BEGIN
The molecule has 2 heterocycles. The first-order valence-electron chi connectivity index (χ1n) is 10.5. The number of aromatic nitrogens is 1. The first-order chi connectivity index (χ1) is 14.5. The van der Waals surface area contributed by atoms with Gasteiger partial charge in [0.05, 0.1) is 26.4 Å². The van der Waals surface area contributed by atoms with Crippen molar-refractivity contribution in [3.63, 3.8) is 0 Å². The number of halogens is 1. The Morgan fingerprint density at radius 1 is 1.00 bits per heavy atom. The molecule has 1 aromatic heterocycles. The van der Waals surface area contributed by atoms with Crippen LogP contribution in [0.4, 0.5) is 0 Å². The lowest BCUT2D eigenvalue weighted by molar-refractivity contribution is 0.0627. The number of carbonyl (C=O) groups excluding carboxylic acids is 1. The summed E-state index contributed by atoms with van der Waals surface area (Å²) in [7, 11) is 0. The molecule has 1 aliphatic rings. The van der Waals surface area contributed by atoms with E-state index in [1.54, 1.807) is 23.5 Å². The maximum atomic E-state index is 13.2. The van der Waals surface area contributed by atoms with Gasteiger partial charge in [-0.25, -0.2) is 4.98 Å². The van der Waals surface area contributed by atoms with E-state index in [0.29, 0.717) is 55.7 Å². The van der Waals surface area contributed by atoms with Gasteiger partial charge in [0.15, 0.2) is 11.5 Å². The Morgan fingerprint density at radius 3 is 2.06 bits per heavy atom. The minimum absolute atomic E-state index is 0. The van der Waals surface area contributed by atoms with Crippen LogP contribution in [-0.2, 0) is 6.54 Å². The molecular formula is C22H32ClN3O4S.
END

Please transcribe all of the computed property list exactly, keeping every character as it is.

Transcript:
The molecule has 2 heterocycles. The first-order valence-electron chi connectivity index (χ1n) is 10.5. The number of aromatic nitrogens is 1. The first-order chi connectivity index (χ1) is 14.5. The van der Waals surface area contributed by atoms with Gasteiger partial charge in [0.05, 0.1) is 26.4 Å². The van der Waals surface area contributed by atoms with Crippen molar-refractivity contribution in [3.63, 3.8) is 0 Å². The number of halogens is 1. The Morgan fingerprint density at radius 1 is 1.00 bits per heavy atom. The molecule has 1 aromatic heterocycles. The van der Waals surface area contributed by atoms with Crippen LogP contribution in [0.4, 0.5) is 0 Å². The lowest BCUT2D eigenvalue weighted by molar-refractivity contribution is 0.0627. The number of carbonyl (C=O) groups excluding carboxylic acids is 1. The summed E-state index contributed by atoms with van der Waals surface area (Å²) in [7, 11) is 0. The molecule has 1 aliphatic rings. The van der Waals surface area contributed by atoms with E-state index in [1.54, 1.807) is 23.5 Å². The maximum atomic E-state index is 13.2. The van der Waals surface area contributed by atoms with Gasteiger partial charge in [-0.25, -0.2) is 4.98 Å². The van der Waals surface area contributed by atoms with E-state index in [0.29, 0.717) is 55.7 Å². The van der Waals surface area contributed by atoms with Gasteiger partial charge in [0.15, 0.2) is 11.5 Å². The Morgan fingerprint density at radius 3 is 2.06 bits per heavy atom. The minimum absolute atomic E-state index is 0. The van der Waals surface area contributed by atoms with Crippen LogP contribution in [-0.2, 0) is 6.54 Å². The molecular formula is C22H32ClN3O4S.